Michelle Jean reads from her book “Mican – The Wind Still Talks About It” at the Literary Salon. It marks one of the most gruesome chapters in Canadian history: the abduction of children from indigenous populations.
Hanover. When in a novel “the gravel crunches under your shoes”, “the engine roars”, or “a bus squeaks”, these are fairly traditional formulations. The novel “Mican – the wind still speaks about it” by French-Canadian author and journalist Michel Jean, published in Montreal in 2013, is fraught with such linguistic restrictions.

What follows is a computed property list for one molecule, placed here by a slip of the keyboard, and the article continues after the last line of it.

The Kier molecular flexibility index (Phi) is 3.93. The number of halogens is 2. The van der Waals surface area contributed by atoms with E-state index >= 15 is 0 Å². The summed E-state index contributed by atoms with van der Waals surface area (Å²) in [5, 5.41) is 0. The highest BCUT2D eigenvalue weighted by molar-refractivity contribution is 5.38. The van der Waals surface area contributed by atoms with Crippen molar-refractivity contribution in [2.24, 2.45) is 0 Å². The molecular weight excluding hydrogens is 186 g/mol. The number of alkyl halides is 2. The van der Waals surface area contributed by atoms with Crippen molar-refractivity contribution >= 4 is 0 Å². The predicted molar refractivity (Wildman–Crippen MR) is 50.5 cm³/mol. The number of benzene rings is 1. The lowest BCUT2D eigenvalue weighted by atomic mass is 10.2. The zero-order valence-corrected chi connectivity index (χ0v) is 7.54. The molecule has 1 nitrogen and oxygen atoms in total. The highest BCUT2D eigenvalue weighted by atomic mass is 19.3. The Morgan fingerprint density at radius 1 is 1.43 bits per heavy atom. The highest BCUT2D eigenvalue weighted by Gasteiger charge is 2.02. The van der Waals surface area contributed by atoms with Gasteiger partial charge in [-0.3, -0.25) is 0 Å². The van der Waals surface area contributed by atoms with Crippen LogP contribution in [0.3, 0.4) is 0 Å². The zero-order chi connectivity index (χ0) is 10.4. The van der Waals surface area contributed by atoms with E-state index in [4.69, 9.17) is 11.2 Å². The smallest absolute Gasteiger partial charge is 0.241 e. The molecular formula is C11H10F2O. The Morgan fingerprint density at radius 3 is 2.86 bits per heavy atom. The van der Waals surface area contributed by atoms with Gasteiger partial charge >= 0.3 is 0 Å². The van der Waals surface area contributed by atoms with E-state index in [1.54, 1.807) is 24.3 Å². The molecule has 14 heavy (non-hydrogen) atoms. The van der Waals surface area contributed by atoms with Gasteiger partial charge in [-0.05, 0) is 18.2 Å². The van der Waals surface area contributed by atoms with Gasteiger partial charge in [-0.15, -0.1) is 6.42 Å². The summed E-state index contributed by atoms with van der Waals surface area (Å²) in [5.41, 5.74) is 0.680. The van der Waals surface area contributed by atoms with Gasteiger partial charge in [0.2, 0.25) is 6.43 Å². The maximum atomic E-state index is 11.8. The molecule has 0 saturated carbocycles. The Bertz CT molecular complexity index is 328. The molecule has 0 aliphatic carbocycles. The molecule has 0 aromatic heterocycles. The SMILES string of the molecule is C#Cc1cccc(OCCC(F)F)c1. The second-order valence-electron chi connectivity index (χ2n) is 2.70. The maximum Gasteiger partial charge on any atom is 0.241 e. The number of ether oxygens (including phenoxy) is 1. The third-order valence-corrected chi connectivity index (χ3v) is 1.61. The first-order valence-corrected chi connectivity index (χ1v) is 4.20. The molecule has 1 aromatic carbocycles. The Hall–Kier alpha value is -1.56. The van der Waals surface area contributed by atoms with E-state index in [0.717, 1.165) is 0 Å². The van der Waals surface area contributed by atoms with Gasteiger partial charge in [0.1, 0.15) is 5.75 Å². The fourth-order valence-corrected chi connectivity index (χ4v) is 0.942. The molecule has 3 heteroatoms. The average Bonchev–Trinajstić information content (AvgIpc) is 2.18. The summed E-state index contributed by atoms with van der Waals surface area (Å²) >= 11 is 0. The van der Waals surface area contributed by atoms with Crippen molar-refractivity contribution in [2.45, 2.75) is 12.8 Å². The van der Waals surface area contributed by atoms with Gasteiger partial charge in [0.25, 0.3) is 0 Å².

At the beginning of the season, Michel Jean reads from his novel, now published in German by Weiser-Verlag, at the Literary Salon of the University of Leibniz. He read from the original language version in a quieter voice, that is, in French, while actor Rainer Frank presented the passages in the German translation in a very lively manner. The evening was moderated by literary critic Cornelius Wullenkamper. Neither the moderator nor the audience was interested in the language of the novel. There were more important things than form: content.
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